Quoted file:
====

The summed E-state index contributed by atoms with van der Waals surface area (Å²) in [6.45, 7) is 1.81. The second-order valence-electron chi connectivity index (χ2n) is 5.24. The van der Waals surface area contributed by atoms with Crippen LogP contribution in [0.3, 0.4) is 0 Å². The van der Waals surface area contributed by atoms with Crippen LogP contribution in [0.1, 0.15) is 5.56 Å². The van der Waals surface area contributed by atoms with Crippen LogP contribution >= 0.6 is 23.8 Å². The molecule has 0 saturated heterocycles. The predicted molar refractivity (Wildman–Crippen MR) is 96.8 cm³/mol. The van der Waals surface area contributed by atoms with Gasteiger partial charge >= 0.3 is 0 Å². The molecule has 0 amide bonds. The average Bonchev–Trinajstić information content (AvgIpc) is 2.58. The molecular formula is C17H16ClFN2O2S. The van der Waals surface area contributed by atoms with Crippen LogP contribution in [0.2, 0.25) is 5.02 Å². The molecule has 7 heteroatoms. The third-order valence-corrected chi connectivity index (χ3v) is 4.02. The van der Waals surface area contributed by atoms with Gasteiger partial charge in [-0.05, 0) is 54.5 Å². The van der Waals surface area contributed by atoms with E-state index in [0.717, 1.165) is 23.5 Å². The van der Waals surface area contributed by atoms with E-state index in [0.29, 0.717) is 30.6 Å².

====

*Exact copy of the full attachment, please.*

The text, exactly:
The summed E-state index contributed by atoms with van der Waals surface area (Å²) in [6.45, 7) is 1.81. The second-order valence-electron chi connectivity index (χ2n) is 5.24. The van der Waals surface area contributed by atoms with Crippen LogP contribution in [0.3, 0.4) is 0 Å². The van der Waals surface area contributed by atoms with Crippen LogP contribution in [0.1, 0.15) is 5.56 Å². The van der Waals surface area contributed by atoms with Crippen LogP contribution >= 0.6 is 23.8 Å². The molecule has 0 saturated heterocycles. The predicted molar refractivity (Wildman–Crippen MR) is 96.8 cm³/mol. The van der Waals surface area contributed by atoms with Gasteiger partial charge >= 0.3 is 0 Å². The molecule has 0 amide bonds. The average Bonchev–Trinajstić information content (AvgIpc) is 2.58. The molecular formula is C17H16ClFN2O2S. The van der Waals surface area contributed by atoms with Crippen LogP contribution in [0.2, 0.25) is 5.02 Å². The molecule has 7 heteroatoms. The third-order valence-corrected chi connectivity index (χ3v) is 4.02. The van der Waals surface area contributed by atoms with Gasteiger partial charge in [-0.05, 0) is 54.5 Å². The van der Waals surface area contributed by atoms with E-state index in [0.717, 1.165) is 23.5 Å². The van der Waals surface area contributed by atoms with E-state index in [0.29, 0.717) is 30.6 Å².